Release Date: Sep 9, 2008
Record label: Sub Pop
Genre(s): Indie, Rock
Songwriter continues to finely hone his unique, affecting DIY styleFrom Stevie Wonder and Todd Rundgren to Bon Iver's Justin Vernon, self-sufficiency in recording—being your own one-man band—has served as more than just a badge of honor.It's also a disarmingly simple way to maintain consistency over the course of multiple albums, if not a career. On Soft Airplane, bedroom/basement-recording aficionado Chad VanGaalen still plays nearly every instrument in the mix, as he did on previous LPs Infiniheart and Skelliconnection, but something's changed. Where earlier albums could seem scattershot, with tracks independently culled from hundreds of stockpiled songs, Soft Airplane is concise and fully-realized.
Chad VanGaalen—illustrator, animator, songwriter, home recorder—is every DIY purist’s dream. It’s one thing to perform virtually every instrument on your album, but VanGaalen takes it a step further: he handmade many of the instruments himself and, with “an old tape machine and a JVC ghetto blaster,” recorded this fractured pop song cycle in his Canada basement. “The songs on Soft Airplane were written and recorded more or less within the same time period, rather than collected from disparate moments,” notes the press release.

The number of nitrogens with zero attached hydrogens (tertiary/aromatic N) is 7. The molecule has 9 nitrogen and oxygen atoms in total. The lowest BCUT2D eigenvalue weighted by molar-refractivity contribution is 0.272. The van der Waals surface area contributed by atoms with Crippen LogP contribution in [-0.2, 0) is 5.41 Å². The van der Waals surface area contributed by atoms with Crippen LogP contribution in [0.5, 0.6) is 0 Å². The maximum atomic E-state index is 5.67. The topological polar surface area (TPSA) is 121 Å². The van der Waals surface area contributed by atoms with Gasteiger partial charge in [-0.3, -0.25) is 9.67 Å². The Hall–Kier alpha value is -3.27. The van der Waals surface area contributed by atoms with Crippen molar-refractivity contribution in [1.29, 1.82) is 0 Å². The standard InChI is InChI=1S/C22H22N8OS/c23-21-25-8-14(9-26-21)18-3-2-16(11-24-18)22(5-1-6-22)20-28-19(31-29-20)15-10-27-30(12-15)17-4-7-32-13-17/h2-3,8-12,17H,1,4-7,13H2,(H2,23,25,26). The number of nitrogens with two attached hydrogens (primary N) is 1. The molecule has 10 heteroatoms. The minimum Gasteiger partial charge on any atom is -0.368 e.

Recorded in the two years following Skelliconnection using low fidelity equipment, specifically, a rustic tape deck and old JVC boom box, Chad VanGaalen's third record is as complex as ever, with all the bells and whistles (sometimes literally) that excessive overdubbing can provide. Brushing the textures aside, it's also VanGaalen's most straightforward album to date. While Skelliconnection was taken from over a hundred songs that he had stockpiled in his basement, causing the mood to jump around aimlessly from one genre extreme to another -- sometimes offering metal ("Flower Gardens") and at other times offering chilled-out electronica ("Red Hot Drops") -- Soft Airplane is a more focused outing; one that rarely travels outside the indie pop realm.
Self-consciously sticking with the lo-fi aesthetic that earned him winking emoticons from indie rock fans throughout the blogosphere, Calgary's Chad VanGaalen releases another terribly twee basement tinker tape that answers the question no one dared ask: what would Destroyer sound like if Dan Bejar were obsessed with Neil Young instead of David Bowie? Ultimately, your appreciation of the quaintly crafted pop ditties on Soft Airplane will depend on your tolerance for listening to an adult male trying to sound like a naive little boy. If that strikes you as cute rather than troubling or pathetic, then you should be all over it. .